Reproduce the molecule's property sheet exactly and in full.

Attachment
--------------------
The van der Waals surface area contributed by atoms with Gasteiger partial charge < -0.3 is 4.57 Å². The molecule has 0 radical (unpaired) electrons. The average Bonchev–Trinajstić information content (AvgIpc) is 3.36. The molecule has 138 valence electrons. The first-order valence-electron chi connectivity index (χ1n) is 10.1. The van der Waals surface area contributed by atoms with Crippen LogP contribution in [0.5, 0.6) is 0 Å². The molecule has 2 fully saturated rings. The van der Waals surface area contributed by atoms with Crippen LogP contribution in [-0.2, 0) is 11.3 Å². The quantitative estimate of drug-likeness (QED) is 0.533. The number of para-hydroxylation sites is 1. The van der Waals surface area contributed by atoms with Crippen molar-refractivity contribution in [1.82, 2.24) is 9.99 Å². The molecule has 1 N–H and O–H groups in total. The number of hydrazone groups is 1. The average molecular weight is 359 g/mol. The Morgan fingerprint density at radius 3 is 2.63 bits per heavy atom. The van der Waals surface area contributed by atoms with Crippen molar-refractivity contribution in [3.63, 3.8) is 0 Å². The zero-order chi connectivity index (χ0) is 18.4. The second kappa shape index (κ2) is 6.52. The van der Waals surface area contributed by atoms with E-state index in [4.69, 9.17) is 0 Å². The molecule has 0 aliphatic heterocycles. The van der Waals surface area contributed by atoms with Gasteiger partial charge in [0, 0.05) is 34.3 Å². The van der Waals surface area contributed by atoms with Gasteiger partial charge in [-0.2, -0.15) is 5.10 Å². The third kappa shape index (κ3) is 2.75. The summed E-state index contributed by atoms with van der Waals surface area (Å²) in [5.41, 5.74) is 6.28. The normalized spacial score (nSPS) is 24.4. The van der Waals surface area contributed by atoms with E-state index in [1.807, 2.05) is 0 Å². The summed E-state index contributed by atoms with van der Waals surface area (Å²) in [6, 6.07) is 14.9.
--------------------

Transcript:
The van der Waals surface area contributed by atoms with Gasteiger partial charge < -0.3 is 4.57 Å². The molecule has 0 radical (unpaired) electrons. The average Bonchev–Trinajstić information content (AvgIpc) is 3.36. The molecule has 138 valence electrons. The first-order valence-electron chi connectivity index (χ1n) is 10.1. The van der Waals surface area contributed by atoms with Crippen LogP contribution in [0.5, 0.6) is 0 Å². The molecule has 2 fully saturated rings. The van der Waals surface area contributed by atoms with Crippen LogP contribution in [-0.2, 0) is 11.3 Å². The quantitative estimate of drug-likeness (QED) is 0.533. The number of para-hydroxylation sites is 1. The van der Waals surface area contributed by atoms with Crippen molar-refractivity contribution in [1.82, 2.24) is 9.99 Å². The molecule has 1 N–H and O–H groups in total. The number of hydrazone groups is 1. The average molecular weight is 359 g/mol. The Morgan fingerprint density at radius 3 is 2.63 bits per heavy atom. The van der Waals surface area contributed by atoms with Crippen molar-refractivity contribution in [3.63, 3.8) is 0 Å². The zero-order chi connectivity index (χ0) is 18.4. The second kappa shape index (κ2) is 6.52. The van der Waals surface area contributed by atoms with E-state index in [4.69, 9.17) is 0 Å². The molecule has 0 aliphatic heterocycles. The van der Waals surface area contributed by atoms with Gasteiger partial charge in [0, 0.05) is 34.3 Å². The van der Waals surface area contributed by atoms with Gasteiger partial charge in [-0.2, -0.15) is 5.10 Å². The third kappa shape index (κ3) is 2.75. The summed E-state index contributed by atoms with van der Waals surface area (Å²) in [5.41, 5.74) is 6.28. The normalized spacial score (nSPS) is 24.4. The van der Waals surface area contributed by atoms with E-state index in [1.807, 2.05) is 0 Å². The summed E-state index contributed by atoms with van der Waals surface area (Å²) in [6, 6.07) is 14.9.